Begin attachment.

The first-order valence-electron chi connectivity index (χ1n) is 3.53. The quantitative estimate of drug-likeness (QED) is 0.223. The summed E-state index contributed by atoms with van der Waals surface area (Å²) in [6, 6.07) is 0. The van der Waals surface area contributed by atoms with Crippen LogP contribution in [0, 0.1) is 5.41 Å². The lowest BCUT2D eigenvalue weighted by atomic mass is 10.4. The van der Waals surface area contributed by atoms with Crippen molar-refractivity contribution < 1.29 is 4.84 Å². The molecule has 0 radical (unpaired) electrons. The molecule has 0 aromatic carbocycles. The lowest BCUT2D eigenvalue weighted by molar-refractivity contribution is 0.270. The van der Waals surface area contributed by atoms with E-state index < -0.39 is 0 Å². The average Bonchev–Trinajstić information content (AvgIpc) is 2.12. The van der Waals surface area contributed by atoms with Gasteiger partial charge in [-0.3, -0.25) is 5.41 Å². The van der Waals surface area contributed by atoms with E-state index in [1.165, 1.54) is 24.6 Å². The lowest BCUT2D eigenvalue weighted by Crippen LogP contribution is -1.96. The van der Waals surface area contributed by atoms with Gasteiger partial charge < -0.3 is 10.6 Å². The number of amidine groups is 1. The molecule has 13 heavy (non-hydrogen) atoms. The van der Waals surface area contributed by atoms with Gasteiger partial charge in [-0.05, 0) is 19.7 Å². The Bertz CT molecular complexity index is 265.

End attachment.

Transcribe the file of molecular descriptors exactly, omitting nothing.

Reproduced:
The first-order valence-electron chi connectivity index (χ1n) is 3.53. The quantitative estimate of drug-likeness (QED) is 0.223. The summed E-state index contributed by atoms with van der Waals surface area (Å²) in [6, 6.07) is 0. The van der Waals surface area contributed by atoms with Crippen LogP contribution in [0, 0.1) is 5.41 Å². The lowest BCUT2D eigenvalue weighted by atomic mass is 10.4. The van der Waals surface area contributed by atoms with Crippen molar-refractivity contribution < 1.29 is 4.84 Å². The molecule has 0 radical (unpaired) electrons. The molecule has 0 aromatic carbocycles. The lowest BCUT2D eigenvalue weighted by molar-refractivity contribution is 0.270. The van der Waals surface area contributed by atoms with E-state index < -0.39 is 0 Å². The average Bonchev–Trinajstić information content (AvgIpc) is 2.12. The van der Waals surface area contributed by atoms with Gasteiger partial charge in [-0.3, -0.25) is 5.41 Å². The van der Waals surface area contributed by atoms with E-state index in [1.165, 1.54) is 24.6 Å². The lowest BCUT2D eigenvalue weighted by Crippen LogP contribution is -1.96. The van der Waals surface area contributed by atoms with Gasteiger partial charge < -0.3 is 10.6 Å². The number of amidine groups is 1. The molecule has 13 heavy (non-hydrogen) atoms. The van der Waals surface area contributed by atoms with Gasteiger partial charge in [-0.05, 0) is 19.7 Å². The Bertz CT molecular complexity index is 265.